The input system in Rustris is state-based instead of event-based so for smaller states such as the game over screen, I store a bool for each potential input response from a user1. In the state’s update() method, I check whether any of these switches have flipped and act accordingly. Options were abstracted into an Option struct, so I store a vector of those as well as the currently selected option. Finally, when the GameEndState is created, so are any graphics::Text objects that are required to display some information on screen. These are stored in the state and drawn to the buffer every frame.

The simplicity of ggez’s API allowed me to just focus on making the game. Each state contained what it needed to do its job and that’s it. Whenever I found myself repeating code across states, I’d lift that code into a module containing code shared between states. For example, my Option struct which is used across multiple states (MenuState, GameEndState), is in shared module. It feels very simple and clean as well as easy to extend later on.

Bumps in the Road

Once work on the main ‘play field’ state was finished and plans for the menu state began, I had noticed a couple of limitations:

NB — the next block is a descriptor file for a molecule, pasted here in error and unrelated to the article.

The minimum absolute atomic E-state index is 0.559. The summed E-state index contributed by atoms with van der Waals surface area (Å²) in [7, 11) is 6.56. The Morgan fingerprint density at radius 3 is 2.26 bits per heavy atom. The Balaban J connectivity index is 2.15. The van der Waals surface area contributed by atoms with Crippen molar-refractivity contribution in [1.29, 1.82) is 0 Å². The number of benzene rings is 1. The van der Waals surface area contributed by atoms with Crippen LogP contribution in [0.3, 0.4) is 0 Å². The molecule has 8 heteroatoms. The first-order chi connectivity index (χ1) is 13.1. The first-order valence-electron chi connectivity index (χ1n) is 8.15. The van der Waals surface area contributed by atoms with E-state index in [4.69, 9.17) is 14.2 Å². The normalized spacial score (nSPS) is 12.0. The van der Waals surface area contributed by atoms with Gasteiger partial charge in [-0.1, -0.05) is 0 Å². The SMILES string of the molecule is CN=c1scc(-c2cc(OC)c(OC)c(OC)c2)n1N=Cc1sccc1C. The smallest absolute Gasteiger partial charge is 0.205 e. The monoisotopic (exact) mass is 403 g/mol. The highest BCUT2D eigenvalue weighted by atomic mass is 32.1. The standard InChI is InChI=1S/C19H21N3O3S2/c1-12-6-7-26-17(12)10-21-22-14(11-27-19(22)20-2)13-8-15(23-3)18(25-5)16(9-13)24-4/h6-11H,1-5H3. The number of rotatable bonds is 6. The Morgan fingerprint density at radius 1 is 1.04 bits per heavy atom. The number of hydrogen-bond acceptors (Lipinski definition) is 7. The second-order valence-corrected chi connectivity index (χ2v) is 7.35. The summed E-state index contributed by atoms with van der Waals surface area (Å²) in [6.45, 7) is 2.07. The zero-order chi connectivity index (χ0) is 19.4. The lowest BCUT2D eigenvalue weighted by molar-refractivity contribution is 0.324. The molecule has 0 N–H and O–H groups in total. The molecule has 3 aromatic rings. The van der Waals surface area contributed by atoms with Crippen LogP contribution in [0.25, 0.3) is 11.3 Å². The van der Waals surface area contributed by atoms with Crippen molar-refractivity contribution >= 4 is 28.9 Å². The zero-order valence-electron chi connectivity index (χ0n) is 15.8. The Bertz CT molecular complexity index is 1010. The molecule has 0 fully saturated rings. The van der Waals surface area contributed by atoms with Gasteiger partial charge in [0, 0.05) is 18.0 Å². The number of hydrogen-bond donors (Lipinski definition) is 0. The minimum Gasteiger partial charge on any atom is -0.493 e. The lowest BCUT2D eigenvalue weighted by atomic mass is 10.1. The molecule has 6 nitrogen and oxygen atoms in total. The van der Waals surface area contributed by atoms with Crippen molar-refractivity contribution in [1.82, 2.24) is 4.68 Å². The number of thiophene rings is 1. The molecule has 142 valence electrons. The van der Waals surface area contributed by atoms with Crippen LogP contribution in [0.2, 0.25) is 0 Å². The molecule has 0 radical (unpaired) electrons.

1. I had created a Transition enum listing potential transitions between states within a state manager. I wanted to have both update() and draw() return said Transition2 so a state’s update() method can request state changes but the ggez EventHandler trait is hardcoded to return an empty tuple.

  2. What if I wanted to create an Assets object that held all my assets that lived at the top-level of my object hierarchy? This way, a reference to that object can be passed to any active states that may need access to an image, or a sound.

  3. If Transition was defined in my code, how would EventHandler even know about it? This is when I first jumped into the ggez event module source code in attempts to make the return type generic. This ended a rabbit hole filled with Boxes and eventually, failure.

Thankfully, ggez is written in a clean and modular way - no spaghetti here. I was able to simply make my own copy of the event module and make my needed changes. I think ideally, there would be a way to define return types from EventHandlerfrom the framework user’s end but for now, this will do. The problem of passing Assets seems like a harder one to solve. I don’t believe Rust currently has the option to call functions with a variable number of arguments or optional arguments. For now, editing the event module will work as a solution.